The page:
Tuesday, 28 February 2012

Irish lit

I can feel my stomach, swollen with the need to urinate pressing against the waistband of my trousers. The atmosphere in the seminar is strange today. People are sniping at each other for no reason. The older lady in the class, definitely married - possibly a mother - is always pissy. She is twenty years older than everyone else here. She has started wearing colourful bits of chic vintage ribbon around her waist and wrists. Her lipstick forms rivers in the cracks in her lips. Her glasses are expensive and fashionable but ultimately she is striving toward something she will never capture here.
Beside her is a black kid with a hat on. He attends class even less than I do. He has a huge note book and no pen to write with. He looks happy constantly.
Beside him is our depressive. She is always starting sentences with "Maybe it's the Prozac but I think..." this makes me smile every time. Either she is genuinely on anti-depressents or she is not and instead feels it gives her an aura of being an outcast. Personally I think she is probably not on them. Prozac is too common, there are millions of breeds of anti-depressant out there and the likely-hood is she would be on one of those and could brag about that, taking even greater pleasure in her difference.
Beside her are the cute couple who scoff at every vague moment of humour that our tutor creates. They smile and shake their heads, delighting in showing off their understanding of each and every literary quip Prof. Vance makes. One of his favourites he trots out every week and every week they laugh and smile and nudge each other and the boy normally winks at Vance. The girl wears a pearl necklace and her long honey coloured hair is always wrapped in a loose bun. I could probably imagine her naked and pass my time that way except for that horrible fake wrinkle of laughter. I blame her boyfriend. His worn loafers and beige socks are annoying because they have only appeared in the last two weeks to replicate Vance's own. He asked Vance to sign a copy of the text book he wrote and solemnly swore he would treasure it always.
I am obsessing over this boy. He is the car crash I can't stop staring at.
Beside him is the girl I have named 'Claire' who I wrote about in my previous post.

Studded Leggings in Irish Lit

Claire wears studded leggings
she flicks the little silver studs
with short bitten nails
and the sound pierces the silence.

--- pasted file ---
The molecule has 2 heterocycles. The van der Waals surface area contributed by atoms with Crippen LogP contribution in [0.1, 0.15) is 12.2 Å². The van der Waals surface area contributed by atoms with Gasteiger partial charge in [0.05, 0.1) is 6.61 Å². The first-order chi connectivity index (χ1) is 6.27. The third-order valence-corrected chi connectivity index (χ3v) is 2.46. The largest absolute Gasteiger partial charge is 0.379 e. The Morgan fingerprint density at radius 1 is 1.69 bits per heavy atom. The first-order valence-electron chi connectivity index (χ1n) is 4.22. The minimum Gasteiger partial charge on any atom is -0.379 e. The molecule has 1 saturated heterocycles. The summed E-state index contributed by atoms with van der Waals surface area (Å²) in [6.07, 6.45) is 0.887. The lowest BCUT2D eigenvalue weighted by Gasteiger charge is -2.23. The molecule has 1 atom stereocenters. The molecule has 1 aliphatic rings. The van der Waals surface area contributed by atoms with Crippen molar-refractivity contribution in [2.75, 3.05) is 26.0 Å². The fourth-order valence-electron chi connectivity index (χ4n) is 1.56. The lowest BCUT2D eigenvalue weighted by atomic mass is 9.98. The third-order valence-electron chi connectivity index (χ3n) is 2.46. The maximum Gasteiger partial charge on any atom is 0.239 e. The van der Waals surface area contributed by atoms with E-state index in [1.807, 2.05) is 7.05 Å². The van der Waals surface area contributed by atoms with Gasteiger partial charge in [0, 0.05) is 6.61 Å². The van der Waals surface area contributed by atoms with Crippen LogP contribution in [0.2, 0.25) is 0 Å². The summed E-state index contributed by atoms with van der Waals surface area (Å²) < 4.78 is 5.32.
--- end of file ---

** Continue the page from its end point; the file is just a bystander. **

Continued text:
Her shoes are flattened against the chair legs
and the tartan pattern is stained with red sauce.
They don't have laces.
You couldn't kill yourself with those shoes.

Her jumper is green and knitted,
a giant yellow cat face smeared across her breasts
nipples for pupils and her spine for its tail
it fits her badly all the same.

A military print mini skirt,
dirty with a chocolate wrapper sticking from one pocket,
sticking into her fleshy hip, accusingly.
Faded. A broken resolution no doubt.

These are observations of a girl
possibly named 'Claire' They are stupid but ...
Anything to stop me noticing the fluffy haired Jock
making 'bed me eyes' at our tutor.

Thursday, 2 February 2012


An experienced taxidermist goes to bed and has a dream in which a happy, prosperous duck removes her liver and replaces it with padding to pay the phone bill, and swaps her eyes for lovingly selected rounds of white and blue glass to keep her pretty and put food on the table. She wakes in the morning a happy trainee-carpenter with no idea how to pay her council tax, hoping she won't one day dream of trees.

The grass don't stay greener for long Son.

As a young boy he watched men walk away from obligation freely and without apparent stuttering of conscience. It intrigued him, how his elders could ignore the lessons they drilled into him day after day for as long as he could remember. Now, a grown man himself, he is sick of his own obligation and the nagging sense of waste which haunts his journey to the office everyday. His life is comfortable physically but emotionally he is in constant pain. Making the descision internally before he registers his movements he is running away from his beautiful middle-class suburban life. He jumps eagerly over his prison fence, and in that brief moment of flight he feels all the optimism of his youth return to him. His limbs work in perfect harmony as he vaults the pretty, white sticks which have caged him for so long. His beer gut bounces joyfully at the prospect of brighter days. The cramp in his hand from constant repeated clicks of a computer mouse is all but forgotten as his fingers splay out in anticipation. He is leaving behind him all that has ever gone wrong with his life and the neighbouring emerald carpet stretched out before his eyes seems eternal. He is doing what his glorious fore-fathers have done! He is finally learning what it is to be a man!  He lands with one pristine Nike-capped toe in pedigree poodle shit and cursing, shuffles back through the gate his money paid for.